Currently, there are a total of 118 institutions available for diagnostic tests: Korea Centers for Disease Control and Prevention (1), National Quarantine Stations (4), Institutes of Health and Environment (18), private clinical laboratories and hospitals (95). On average, 15,000 tests (maximum 20,000) can be performed per day.

The relatively fast expansion of testing capacity was made possible thanks to active collaborative efforts between government, academia, and private sector.

Korean government (KCDC) quickly developed a test and disclosed it. Based on this, a company developed and produced diagnostic reagent. Upon evaluation by government and medical academic experts, the reagent was granted emergency use authorization by the Ministry of Food and Drug Safety. Testing facilities across the nation then began using the test.

To ensure accuracy of the tests performed, COVID-19 testing centers were selected by KCDC from testing facilities that had been certified for outstanding quality. They also received additional training and passed external quality assessment. Testing quality of each center is maintained by quality assurance by KCDC and academic experts.


Q4. Do you conduct pooled testing for COVID-19?

To improve testing efficiency, KCDC and Korean Society for Laboratory Medicine have jointly prepared a protocol for pooled testing, which is a method in which biological samples from multiple people are combined into a testing pool and tested via a single test. In the event of positive result, individual testing is carried out using previously reserved samples. This method is useful for screening asymptomatic high-risk groups. We are starting pooled testing for certain high-risk facilities, such as long-term care facilities, with exposure risk high enough to warrant having entire staff and patients.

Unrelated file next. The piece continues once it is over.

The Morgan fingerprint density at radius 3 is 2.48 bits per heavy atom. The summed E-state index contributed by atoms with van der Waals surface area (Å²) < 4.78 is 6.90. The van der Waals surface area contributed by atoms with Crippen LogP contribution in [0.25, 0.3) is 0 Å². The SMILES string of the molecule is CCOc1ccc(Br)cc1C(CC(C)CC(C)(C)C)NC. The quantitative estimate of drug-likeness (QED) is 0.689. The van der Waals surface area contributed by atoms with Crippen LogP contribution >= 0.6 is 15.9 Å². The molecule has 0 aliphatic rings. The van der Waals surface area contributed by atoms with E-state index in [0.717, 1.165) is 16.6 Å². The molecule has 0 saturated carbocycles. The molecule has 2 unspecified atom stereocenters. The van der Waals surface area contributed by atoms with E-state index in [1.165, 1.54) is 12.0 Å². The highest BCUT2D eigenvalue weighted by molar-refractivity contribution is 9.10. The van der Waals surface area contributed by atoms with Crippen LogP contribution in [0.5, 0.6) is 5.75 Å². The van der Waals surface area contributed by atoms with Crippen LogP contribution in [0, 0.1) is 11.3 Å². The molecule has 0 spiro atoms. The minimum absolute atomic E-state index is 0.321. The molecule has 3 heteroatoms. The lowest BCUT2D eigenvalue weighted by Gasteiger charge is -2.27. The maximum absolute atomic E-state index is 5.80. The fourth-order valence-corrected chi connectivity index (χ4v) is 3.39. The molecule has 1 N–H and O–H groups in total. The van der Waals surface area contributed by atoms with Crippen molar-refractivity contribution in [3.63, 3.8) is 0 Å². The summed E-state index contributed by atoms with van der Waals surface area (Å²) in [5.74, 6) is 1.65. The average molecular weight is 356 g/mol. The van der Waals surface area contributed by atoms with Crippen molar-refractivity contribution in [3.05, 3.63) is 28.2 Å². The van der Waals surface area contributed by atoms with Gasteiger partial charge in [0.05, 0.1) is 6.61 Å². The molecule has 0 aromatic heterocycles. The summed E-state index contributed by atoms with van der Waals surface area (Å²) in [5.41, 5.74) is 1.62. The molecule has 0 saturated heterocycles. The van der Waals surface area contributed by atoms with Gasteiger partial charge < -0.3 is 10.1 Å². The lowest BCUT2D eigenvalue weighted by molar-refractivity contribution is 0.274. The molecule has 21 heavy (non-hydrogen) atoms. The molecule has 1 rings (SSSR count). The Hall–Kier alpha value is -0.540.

2. Epidemiological Investigation

Q1. What methods of contact tracing do you use for COVID-19?

Contact tracing is largely divided into 4 stages: (1) investigation, (2) exposure risk assessment, (3) contact classification, and (4) contact management. During the investigation phase, basic information including whereabouts of the patient for a certain period of time is collected through the process of interviewing patients. Family or healthcare workers may also be interviewed if needed. If supplementary information is needed (e.g., due to memory omission or inconsistencies), more objective information (such as medical records, cellular GPS data, credit card transactions, CCTV footages) may be collected during the risk assessment stage. Contacts identified based on the collected information are subject to self-quarantine (home quarantine) along with health education and symptom monitoring.


Q2. What is the basis on which you collect and/or use personal data in epidemiological investigation?

Information required for epidemiological investigation can be collected and/or used within the scope permitted by the Infectious Disease Control and Prevention Act.

Excerpt from Infectious Disease Control and Prevention Act:


Article 76-2 (Request to Provide Information, etc.)